Disappearing Women: A Blogpost for Brandon James Price

It can be hard to get published.  Disbelieve any ad that says, “We’re looking for people to write children’s books.”  Translation: “We’re looking for people who will pay us about a thousand dollars to take our writing course.  Take this little test—which is ironically badly written, but which you can’t fail—and we’ll also give your name to our desperate agents, who will likewise charge a thousand dollars to read your work.”

It can be even harder to sell your published book.

My husband published a book.  It’s a brilliant book about family life in the age of Shakespeare .  It talks about parental blessings—given by both mother and father during the Renaissance.  It talks about the age of marriage when Shakespeare was writing Romeo and Juliet.  (Go ahead and guess.  I’ll answer later.)  It talks about the “rule of thumb” and what it WASN’T.  If you think it was the width of the stick a man could beat his wife with, you’ve been reading too much Lawrence Stone.

Great book.  Price?  $75.00.  You can buy a new copy for $53. at Amazon, or a used copy for $76.00.  (This is academia.  Things don’t have to make sense. It’s Levinasian. (Ask Jacob Baker.)

How on earth can we get people to fork over that kind of money?

Well, another author has another book which sells for the same price.  It’s called Insights into Hebrew Philosophy.  He decided to publicize it via animation, telling the story of Cain and Abel.  Brandon James Price, one of the stars in the film I’m currently making, and who served a mission to the DR-Congo, sent me the animation yesterday and asked for my comments.

Here you go, Brandon .

If the rest of you would like to follow along, go to http://youtu.be/8ojhZPiGsRs .

First off, note how many women there are.  Oh, you didn’t see any?  Yes, it’s a man’s world, and Adam reproduced asexually.  Anyway, he might have.  That “he might have” becomes thematic, by the way.

Cain might have offended God by not being innovative.  After all, Cain tilled the ground just like Adam.  Nothing “out of the box.” Apparently, when you don’t have women telling you to practice the piano, the piano won’t even get invented and you’ll spend your time with thistles and thorns, and Mozart will invent a new recipe for zucchini casserole instead of The Magic Flute (what’s a flute?), and Beethoven will pull weeds when he’s sad instead of composing the Pathetique. So Cain’s offering to God—grain– is boring.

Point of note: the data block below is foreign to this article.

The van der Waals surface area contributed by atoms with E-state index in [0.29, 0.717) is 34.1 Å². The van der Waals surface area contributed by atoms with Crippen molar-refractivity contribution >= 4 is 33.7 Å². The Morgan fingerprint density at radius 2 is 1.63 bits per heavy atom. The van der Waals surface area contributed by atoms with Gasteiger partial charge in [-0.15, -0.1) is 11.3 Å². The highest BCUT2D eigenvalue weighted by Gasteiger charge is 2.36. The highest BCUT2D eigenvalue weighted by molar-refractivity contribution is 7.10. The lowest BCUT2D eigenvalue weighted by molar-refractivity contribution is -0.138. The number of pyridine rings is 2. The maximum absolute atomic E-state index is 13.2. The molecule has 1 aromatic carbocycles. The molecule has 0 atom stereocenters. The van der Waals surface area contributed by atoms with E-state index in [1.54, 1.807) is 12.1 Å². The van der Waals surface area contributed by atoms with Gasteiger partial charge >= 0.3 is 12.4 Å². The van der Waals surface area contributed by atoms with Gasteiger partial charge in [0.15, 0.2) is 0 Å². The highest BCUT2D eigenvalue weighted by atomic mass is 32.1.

Abel, though, comes up with something brilliant.  Why sacrifice grain when you could kill a sheep and offer that?

And that, dear reader, is why God honored Abel’s sacrifice rather than Cain’s.  Abel was creative.  And a little bloody.  But nothing compared to what’s coming when Cain gets some revenge.

But, we must wonder, what about that coat of skins God made for Adam? (The Bible says He made them for Adam and Eve, but of course Eve doesn’t exist in this version.)  Where did those skins come from?  Cantaloupe?  Sure, after some scooping, cantaloupe make great bras, but in a world without women, why bother?  It would seem that “coats of skins” came from animals.  Maybe even wooly ones.  They MIGHT HAVE.

In this animated version, God rejects Cain’s boring offering by setting it on fire.  Some of the ash gets on Cain’s face and he looks—well, BLACK. This is the part where we press pause on the youtube and say, “Oh no you di’n’t. I know you did not just go there.  Do you realize what you MIGHT BE implying?”

Finally, the youtube lets us know that all the greatest people in the world have been shepherds.  These shepherds include Beethoven, Queen Elizabeth (with or without her armor? Or does the armor explain her perception of gender, given that there was no Mother Eve?), Marx (?????), Einstein (“Hey Mom! Mushrooms! Are you sure they’re poison?)